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IMF UPDATE1

January 21, 2014

WASHINGTON , Jan. 21 -- ( Kyodo ) _ (EDS: ADDING IMF ECONOMIST'S COMMENTS AT 8TH-10TH GRAFS) The International Monetary Fund on Tuesday upgraded its economic outlooks for the world and Japanese economies in 2014 on the back of an overall recovery in advanced economies. In a revision to its biannual World Economic Outlook report, the IMF raised the expected growth rate of the global economy to 3.7 percent in 2014 from 3.6 percent in its earlier projection released in October, compared with 3 percent growth in 2013. "Activity is expected to improve further in 2014-15, largely on account of recovery in the advanced economies," the IMF said. The Washington -based organization said advanced economies as a whole will grow 2.2 percent in 2014, up from the earlier forecast of 2 percent, compared with a 1.3 percent expansion in 2013. On Japan , the IMF said that a temporary fiscal stimulus being pushed by Prime Minister Shinzo Abe's government "should partly offset the drag from the consumption tax increase" to 8 percent from the current 5 percent in April. "As a result, annual growth is expected to remain broadly unchanged at 1.7 percent in 2014" compared with 2013, it said, revising up its October projection by 0.4 percentage point. The IMF forecast, however, that Japanese growth will slow down to 1 percent in 2015 while the growth rates of the world economy and overall advanced economies will rise to 3.9 percent and 2.3 percent, respectively. Olivier Blanchard , chief economist at the IMF, urged Japan to boost consumption and investment to ensure sustainable growth, telling reporters in a teleconference call that the Japanese expansion "has come so far largely from fiscal stimulus and from exports." The IMF said that downside risks remain in its latest economic outlook, citing weak demand in advanced countries and "very low inflation" in them, especially the eurozone. Blanchard mentioned the possibility that low inflation turns into deflation and warned Japan and eurozone economies could potentially face that risk. The IMF also said, "It will be critical to avoid a premature withdrawal of monetary policy accommodation, including in the United States ," where the Federal Reserve said last month it will scale back its stimulus. The U.S. economy will grow 2.8 percent in 2014, up from the earlier projection of 2.6 percent, compared with a 1.9 percent expansion in 2013. For the eurozone, which suffered contractions in 2012 and 2013, the IMF forecast 1 percent growth in 2014. In emerging economies, stronger demand from advanced economies will lift growth but domestic weaknesses remain a concern, the IMF said, projecting unchanged 5.1 percent growth in 2014, compared with a 4.7 percent expansion in 2013. "Portfolio shifts and capital outflows are likely" in emerging economies after the U.S central bank's unwinding of its quantitative-easing asset purchases, it said. The Chinese economy will grow 7.5 percent in 2014, up 0.3 point from the earlier forecast, and the Indian economy will expand 5.4 percent, up 0.2 point from the October projection, according to the IMF.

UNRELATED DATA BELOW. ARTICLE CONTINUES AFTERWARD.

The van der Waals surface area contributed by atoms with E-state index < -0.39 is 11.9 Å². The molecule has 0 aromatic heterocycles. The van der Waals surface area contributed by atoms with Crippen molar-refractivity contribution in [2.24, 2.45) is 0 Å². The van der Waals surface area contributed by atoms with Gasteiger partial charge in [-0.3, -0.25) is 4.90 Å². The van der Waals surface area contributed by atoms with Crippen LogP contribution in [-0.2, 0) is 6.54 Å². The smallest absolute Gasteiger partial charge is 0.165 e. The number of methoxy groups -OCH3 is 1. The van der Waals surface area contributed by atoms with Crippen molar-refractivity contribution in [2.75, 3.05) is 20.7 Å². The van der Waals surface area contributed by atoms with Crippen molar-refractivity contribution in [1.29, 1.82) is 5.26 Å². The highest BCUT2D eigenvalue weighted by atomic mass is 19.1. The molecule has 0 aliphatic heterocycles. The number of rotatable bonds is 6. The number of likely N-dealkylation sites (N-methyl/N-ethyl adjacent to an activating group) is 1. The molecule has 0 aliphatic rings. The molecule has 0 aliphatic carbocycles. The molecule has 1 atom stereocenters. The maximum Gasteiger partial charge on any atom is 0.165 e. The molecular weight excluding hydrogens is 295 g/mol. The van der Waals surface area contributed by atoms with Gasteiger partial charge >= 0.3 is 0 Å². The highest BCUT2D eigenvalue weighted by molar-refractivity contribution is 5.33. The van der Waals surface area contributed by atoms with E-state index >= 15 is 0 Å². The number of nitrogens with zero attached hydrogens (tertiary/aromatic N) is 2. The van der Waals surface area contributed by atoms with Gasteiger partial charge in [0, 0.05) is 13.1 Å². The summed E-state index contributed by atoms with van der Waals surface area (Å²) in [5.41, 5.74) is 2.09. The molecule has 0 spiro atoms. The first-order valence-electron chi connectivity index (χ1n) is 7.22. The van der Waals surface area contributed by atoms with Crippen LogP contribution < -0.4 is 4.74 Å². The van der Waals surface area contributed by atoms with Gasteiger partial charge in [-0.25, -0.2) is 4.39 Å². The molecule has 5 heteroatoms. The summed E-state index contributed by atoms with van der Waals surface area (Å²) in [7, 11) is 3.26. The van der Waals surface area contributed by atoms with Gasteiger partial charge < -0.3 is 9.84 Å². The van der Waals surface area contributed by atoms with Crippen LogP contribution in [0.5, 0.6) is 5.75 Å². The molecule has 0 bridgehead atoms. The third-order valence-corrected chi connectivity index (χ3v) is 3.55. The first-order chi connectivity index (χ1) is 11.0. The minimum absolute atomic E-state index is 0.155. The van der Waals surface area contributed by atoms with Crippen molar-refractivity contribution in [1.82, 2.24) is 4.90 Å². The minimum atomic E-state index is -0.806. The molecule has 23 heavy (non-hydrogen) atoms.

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Source: Japan Economic Newswire


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